Opinion | You Wouldn’t Swim in Shark-Infested Waters, Would You? So Stop Walking Around Unvaccinated
I want you to imagine this scenario: You have been stranded on a deserted sandbar with only a snorkeling mask. One hundred feet away you see a small island.
On it is sustenance — coconuts and tropical fruit. In the body of water that separates you from this island you spot killer sharks swimming.
At the end of the dune, you spot an old wooden boat with an oar. It appears sound, but you have no way of really knowing or verifying this.
Do you take a chance and swim across with just your mask? Or do you take the unproven boat across the hundred feet of water?
Both options have risk. But only one option makes risk management sense — the option that gives you the best chance at success.
Using just a snorkeling mask to swim across, you have a questionable chance of success as you thrash in the shark-filled waters for such a distance. Using the old boat is the better choice. Why? You have history and science on your side. We know in general that boats work for safe buoyant passage, and they can create something of a barrier against hungry sharks.
It is true you may spring a leak during the hundred-foot crossing, but your chances for success are still better.
First, you are closer to the island by the time the boat overfills with water.
Second, you still have your snorkeling mask to help you swim the shorter distance to shore.
Risk management is always about the balance of risk and benefits. Not the pursuit of risk elimination and perfection. Being stranded on a sandbar is not ideal for anyone. I wish it upon no one. But when people fail to take the boat when offered the chance, it just makes me sad, angry and very nervous.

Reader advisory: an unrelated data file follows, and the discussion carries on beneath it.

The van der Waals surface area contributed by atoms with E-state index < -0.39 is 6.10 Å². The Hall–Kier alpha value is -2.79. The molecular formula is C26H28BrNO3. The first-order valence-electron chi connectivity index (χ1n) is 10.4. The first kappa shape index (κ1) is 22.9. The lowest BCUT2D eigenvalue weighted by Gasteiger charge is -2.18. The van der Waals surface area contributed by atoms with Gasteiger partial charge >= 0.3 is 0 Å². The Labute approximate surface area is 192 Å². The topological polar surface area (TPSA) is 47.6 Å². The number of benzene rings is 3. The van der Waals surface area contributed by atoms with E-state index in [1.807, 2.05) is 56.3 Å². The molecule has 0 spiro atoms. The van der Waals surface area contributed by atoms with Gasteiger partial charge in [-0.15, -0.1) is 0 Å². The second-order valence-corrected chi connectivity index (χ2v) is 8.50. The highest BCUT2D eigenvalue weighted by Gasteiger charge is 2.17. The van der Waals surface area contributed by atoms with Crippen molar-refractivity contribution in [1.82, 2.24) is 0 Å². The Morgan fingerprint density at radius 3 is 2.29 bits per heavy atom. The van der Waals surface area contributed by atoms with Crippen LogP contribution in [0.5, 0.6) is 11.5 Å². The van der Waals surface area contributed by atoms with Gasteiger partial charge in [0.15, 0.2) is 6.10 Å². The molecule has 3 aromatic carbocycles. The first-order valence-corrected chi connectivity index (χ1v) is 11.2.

This is how I see individuals who adamantly choose not to get vaccinated from the potentially deadly COVID-19 virus and the growing number of its variants.
I am perplexed by an individual who decides to not be vaccinated, because they fear unknown speculative future risk posed by a vaccine that was tested and not officially approved yet.
Our reality is that we face imminent risk of death now by COVID-19. By definition, imminent risk “is an immediate and impending threat of a person causing substantial physical injury to self or others.” Imminent risks come with certainty. And it is certain a deadly virus is in our community poised to attack and kill like hungry sharks in the water.
Why would anyone want to continue to risk their life and the lives of those around them, because they fear an uncertain and unproven risk of future adverse effects posed by the vaccine?
Personally, I am grateful that our governments responsibly circumvented some typical approval processes to expedite our chances to save ourselves. They sent us a lifeboat that was tested well enough to get us across deadly waters now.
And history has been on our side when it comes to vaccines. In that I trust.
Generations before us dutifully took greater risks taking vaccines all with the aim to annihilate horrible diseases. We have had the fortune and luxury to now live free of diphtheria, tetanus, polio, measles, mumps, rubella, smallpox — just to name a few.
It is now our turn to do our civic duty for next generations, or at minimum, make better risk management decisions and get vaccinated now. &